Tuesday, February 21, 2017


Using Unusual Focal Lengths

This is so important I’ll repeat what I said in Part 1, “The Focal Length you choose is the most important artistic decision in photography.”

The focal length you choose:
  • determines the artistic canvas (how much is seen).
  • determines the perspective.
  • determines the composition.
  • and determines what kind of distortion (extension-wide angle or compression-telephoto) will be used, if any.
All things being equal—you nail your exposure and have your lighting under control—creative choice of Lens shows your audience (literally) your vision, or interpretation, of the world. And isn’t that what art is all about? Photographing things exactly as they are is merely reportage; anyone can do that. That’s why when I undertake the challenge to photograph some iconic thing that has been photographed millions of times I must do my best to create something original.

So, when I was planning our vacation to Italy in 2004, with a stop in Rome, and our hotel only four blocks from the Colosseum, research and planning to photograph the ultimate Roman icon was a priority. Googling the Roman Colosseum produced an endless series of pictures, of course, of the whole thing. Hundreds and hundreds of images of the Colosseum centered in the frame just sitting there.  Amazingly many were taken in broad daylight depicting a dull gray, butt ugly, sad structure!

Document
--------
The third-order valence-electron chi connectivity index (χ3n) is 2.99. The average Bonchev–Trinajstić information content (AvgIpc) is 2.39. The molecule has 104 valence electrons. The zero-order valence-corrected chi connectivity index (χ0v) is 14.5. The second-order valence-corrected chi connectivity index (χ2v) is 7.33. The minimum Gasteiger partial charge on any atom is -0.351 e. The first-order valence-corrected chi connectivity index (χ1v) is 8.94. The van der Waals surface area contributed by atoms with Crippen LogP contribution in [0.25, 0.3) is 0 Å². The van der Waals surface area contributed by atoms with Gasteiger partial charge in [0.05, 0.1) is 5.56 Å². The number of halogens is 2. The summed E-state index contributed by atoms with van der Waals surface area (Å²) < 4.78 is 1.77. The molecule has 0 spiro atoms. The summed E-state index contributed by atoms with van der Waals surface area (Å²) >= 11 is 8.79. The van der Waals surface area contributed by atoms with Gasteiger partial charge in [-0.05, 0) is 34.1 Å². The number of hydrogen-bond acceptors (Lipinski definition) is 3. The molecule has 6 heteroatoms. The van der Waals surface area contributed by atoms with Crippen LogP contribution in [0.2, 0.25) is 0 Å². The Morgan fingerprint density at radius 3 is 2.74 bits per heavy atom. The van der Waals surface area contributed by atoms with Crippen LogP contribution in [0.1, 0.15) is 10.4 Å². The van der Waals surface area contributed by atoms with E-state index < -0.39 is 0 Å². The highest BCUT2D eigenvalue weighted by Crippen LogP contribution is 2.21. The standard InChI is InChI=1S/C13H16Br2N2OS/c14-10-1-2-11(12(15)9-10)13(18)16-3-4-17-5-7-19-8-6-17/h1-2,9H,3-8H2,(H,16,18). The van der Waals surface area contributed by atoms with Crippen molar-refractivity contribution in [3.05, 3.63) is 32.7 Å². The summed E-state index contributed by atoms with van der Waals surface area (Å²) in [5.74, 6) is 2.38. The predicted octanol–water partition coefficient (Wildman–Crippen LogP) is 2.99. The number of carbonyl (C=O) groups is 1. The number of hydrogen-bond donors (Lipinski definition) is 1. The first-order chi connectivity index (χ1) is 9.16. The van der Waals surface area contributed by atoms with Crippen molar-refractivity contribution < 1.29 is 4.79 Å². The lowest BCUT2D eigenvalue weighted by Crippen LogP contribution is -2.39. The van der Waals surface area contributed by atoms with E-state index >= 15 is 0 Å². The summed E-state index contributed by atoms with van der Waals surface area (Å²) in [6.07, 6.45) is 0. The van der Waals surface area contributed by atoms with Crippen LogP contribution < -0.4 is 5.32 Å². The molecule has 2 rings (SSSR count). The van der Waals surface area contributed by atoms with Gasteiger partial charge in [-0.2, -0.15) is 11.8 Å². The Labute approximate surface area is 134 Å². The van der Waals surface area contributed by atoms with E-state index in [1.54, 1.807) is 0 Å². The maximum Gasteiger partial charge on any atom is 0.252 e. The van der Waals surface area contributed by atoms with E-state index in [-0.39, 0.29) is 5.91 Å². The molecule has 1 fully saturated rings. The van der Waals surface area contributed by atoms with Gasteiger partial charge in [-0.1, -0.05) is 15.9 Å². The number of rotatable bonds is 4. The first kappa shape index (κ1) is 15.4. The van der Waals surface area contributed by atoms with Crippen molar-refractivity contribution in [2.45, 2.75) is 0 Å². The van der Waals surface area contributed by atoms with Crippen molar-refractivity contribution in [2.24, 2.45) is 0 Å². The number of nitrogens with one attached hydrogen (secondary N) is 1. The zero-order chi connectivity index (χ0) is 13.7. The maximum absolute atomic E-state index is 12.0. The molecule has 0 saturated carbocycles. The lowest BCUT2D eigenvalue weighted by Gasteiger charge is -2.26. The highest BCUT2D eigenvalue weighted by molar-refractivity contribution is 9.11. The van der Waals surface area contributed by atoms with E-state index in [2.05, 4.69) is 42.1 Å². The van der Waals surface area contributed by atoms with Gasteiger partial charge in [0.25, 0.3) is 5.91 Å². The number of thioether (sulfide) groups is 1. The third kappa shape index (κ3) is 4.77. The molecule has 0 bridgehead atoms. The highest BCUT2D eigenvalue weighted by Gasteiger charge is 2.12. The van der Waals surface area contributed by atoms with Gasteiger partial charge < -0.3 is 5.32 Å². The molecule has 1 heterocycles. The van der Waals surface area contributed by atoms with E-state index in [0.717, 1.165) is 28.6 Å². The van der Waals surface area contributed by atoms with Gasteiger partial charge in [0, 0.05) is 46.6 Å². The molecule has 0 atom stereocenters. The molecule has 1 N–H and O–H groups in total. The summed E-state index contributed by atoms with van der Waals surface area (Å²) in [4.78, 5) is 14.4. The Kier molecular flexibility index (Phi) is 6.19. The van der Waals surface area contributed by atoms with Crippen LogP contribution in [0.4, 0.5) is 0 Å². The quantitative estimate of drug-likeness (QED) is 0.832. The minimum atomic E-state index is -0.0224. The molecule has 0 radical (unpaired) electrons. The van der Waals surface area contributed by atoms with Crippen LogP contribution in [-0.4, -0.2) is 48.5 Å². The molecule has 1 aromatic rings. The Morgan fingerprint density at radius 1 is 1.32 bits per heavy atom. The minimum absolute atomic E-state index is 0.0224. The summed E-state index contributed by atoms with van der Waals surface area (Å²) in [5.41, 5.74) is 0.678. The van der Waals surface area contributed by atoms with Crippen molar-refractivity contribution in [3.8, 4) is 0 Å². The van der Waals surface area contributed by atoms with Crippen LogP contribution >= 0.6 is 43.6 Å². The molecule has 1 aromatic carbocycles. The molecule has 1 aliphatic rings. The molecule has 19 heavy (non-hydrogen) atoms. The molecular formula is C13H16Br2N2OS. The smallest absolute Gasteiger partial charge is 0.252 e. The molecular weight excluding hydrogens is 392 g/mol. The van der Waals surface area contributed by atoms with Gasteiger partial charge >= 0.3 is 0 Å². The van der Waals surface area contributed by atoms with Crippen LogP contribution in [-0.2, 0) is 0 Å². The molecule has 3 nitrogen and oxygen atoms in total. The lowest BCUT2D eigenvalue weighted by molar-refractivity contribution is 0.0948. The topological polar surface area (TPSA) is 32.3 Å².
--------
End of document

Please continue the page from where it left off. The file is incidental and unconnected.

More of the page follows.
Knowing this was to be a night-shot I bought a compact tripod that would fit in my luggage along with an umbrella (we were going in May). Doing research I found that Nikon’s 20mm, f2.8, was one of their sharpest lenses, so I bought one! I didn’t yet own a fisheye for my digital cameras then, but I’d already decided that I did not want to distort the Colosseum that much.  

This is my version of the Colosseum at night…
f22.0 @ 4.0 sec., ISO 800; Lens - 20mm
The 20mm lens was perfect for taking a vertical slice of the structure. I did a two way tilt pointing up and over to tilt the structure creating diagonal lines that point to the vanishing point created by the cars, streaking red, taillights. I was happy it rained (Kathi held the umbrella over head to shield the lens) making the street nice and reflective.

Next I went to work slicing-up the Colosseum with my 24-85mm zoom getting some nice detail images, again mostly verticals, that hardly anybody does even today.

Another vertical slice of a Roman structure…
f13.0 @ 1/350 sec., ISO 400; Lens @ 24mm
This was up on Palatine Hill towards sunset. I couldn’t resist the alignment of the tree and the archway as I moved-in close with my lens at 24mm.  

I’ll wrap-up with something very recent. Here in Idaho we’ve just had a record setting winter with more snow on the ground than ever recorded in Boise. Coupled with low temps. from -2° to -8° F, with melting in between, we’ve also had lots of great icicles! 
f5.6 @ 1/2000 sec., ISO 100; Lens: 15mm
Warping my front porch with my fisheye lens, I wanted it to look like a mouth full of wicked teeth! Putting the setting sun directly behind the longest icicle (it’s about 3 feet long) created nice backlit detail in all the icicles.   I’ve been having sooooo much fun here this winter!

So, as you can see I like my lens choices at each end of the focal length spectrum. I tend to avoid the boring middle. Try it, you’ll start to see differently using extreme focal lengths.

’Til next week…show me some of your experiments…I’d love to see them.

Author:  Jerry W. Venz, PPA Master Photographer, Craftsman
Training site:  http://www.LightAtTheEdge.com
Client site: http://www.TheStorytellersUsa.com

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